On December 13th, 2006, author Bruce Byfield reflected on why he thought Free and Open Source Software (F.O.S.S.) was not on activist agendas. My interpretation of his views are that a knowledge barrier about technology makes FOSS less accessible, the insular nature of activism makes collaboration difficult, and FOSS activists reaching out to other activists with shared values should be encouraged. On December 13th, 2019, is FOSS on activist agendas? The answer is not black or white, but a gray somewhere in the middle. This is my response to Byfield’s article, thirteen years later, on what he got right but also what he left out.Continue reading
For the ISTE-430 Information Requirements Modelling course at the Rochester Institute of Technology, students are asked to analyze an example of a failed software project and write a short summary on why it failed. For the assignment, I evaluated the December 2017 announcement on Fedora Modularity. I thought it was an interesting example of a project that experienced initial difficulty but re-calibrated and succeeded in the end. And it is a project I am biased towards, as a Fedora user and sysadmin.
I thought sharing it on my blog might be interesting for others. Don’t read into this too much – it was a quick analysis from a single primary source and a few secondary references.Continue reading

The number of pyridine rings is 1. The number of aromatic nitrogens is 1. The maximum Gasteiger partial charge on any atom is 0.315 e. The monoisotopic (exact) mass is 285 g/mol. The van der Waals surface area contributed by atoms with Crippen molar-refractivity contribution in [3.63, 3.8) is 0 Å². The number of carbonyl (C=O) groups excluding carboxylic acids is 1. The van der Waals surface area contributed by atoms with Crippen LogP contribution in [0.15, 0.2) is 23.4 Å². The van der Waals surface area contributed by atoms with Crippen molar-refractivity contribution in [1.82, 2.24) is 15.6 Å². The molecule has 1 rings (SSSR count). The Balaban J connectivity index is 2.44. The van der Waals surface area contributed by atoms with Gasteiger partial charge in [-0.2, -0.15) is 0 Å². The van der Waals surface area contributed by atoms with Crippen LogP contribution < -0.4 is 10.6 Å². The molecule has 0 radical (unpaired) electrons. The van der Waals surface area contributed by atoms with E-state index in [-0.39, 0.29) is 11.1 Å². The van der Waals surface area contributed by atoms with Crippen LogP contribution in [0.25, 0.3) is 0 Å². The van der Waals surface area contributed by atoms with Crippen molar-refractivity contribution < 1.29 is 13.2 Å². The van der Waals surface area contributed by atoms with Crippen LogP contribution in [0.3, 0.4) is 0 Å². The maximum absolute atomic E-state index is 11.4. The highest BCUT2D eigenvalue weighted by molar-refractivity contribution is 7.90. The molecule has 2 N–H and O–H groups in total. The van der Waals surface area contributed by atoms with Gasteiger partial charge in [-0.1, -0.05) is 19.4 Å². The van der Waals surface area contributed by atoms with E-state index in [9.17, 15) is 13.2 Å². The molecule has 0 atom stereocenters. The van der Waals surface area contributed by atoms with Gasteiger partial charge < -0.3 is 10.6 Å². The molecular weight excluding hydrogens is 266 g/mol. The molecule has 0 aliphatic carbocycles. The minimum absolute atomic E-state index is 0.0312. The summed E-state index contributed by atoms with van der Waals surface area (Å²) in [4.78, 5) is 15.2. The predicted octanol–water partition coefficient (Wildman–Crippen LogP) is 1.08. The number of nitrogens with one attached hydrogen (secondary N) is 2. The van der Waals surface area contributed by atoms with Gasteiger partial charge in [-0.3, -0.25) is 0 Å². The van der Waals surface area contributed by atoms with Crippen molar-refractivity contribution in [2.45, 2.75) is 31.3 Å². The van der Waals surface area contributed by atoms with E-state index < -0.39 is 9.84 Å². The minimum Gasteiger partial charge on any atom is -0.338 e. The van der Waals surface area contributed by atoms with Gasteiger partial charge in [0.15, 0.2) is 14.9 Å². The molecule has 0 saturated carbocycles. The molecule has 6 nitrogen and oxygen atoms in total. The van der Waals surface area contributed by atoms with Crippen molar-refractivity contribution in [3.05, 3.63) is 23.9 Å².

I was reviewing one of my old journals this morning and re-read an early entry from when I was studying abroad in Dubrovnik, Croatia. The entry was a time when I learned more about a man named Seth Vidal by chance. Reading this entry again the week before Fedora Appreciation Week motivated me to share it and add to the stream of stories surrounding his life and passing.
The entry is lifted out of my journal with minimum edits. I thought about fully revising it or updating it before publishing. Many parts I would write in a different way now, but I decided to let it be. It reflects my perspective at that particular moment and time at 19 years old. It is more personal than other posts I’ve published and maybe it’s a little uncomfortable for me to share, but I felt like it was worth doing anyways.
entry002: 2017-02-12Continue reading
I can’t help but feel this period in history is significant, if only for what is yet to come of this global political climate. Each day I read the news, a mix of positive and negative connotations blurs through my subconscious: paragraphs of words about people far away, words about events that happened when I was asleep. Heavy paragraphs and words that seem void of emotion, but carry all the weight of a freight train. These articles, paragraphs, and collection of words are the paint of perspective, and as much as they are overwhelming, they are also equally so liberating.
Across this spectrum of bold headlines and addicting scrolling, I began to wonder about identity. What determines how we choose to identify where we originate from? What makes us decide to disassociate from our birthplace? What parts of our culture make us proud and content and what parts are like fresh wounds withheld from time and space needed to heal? I started to wonder about my own identity and what it means to me to be defined as an American.
It’s 2pm in the afternoon and the weather is becoming cold after so long. On this brisk November day, an old professor steps out in the corner lobby of the college. The golden rays of the sun cast a warm, radiant glow, leaving a bright, inviting air. This small moment of time is meaningless in an infinite universe of possible moments.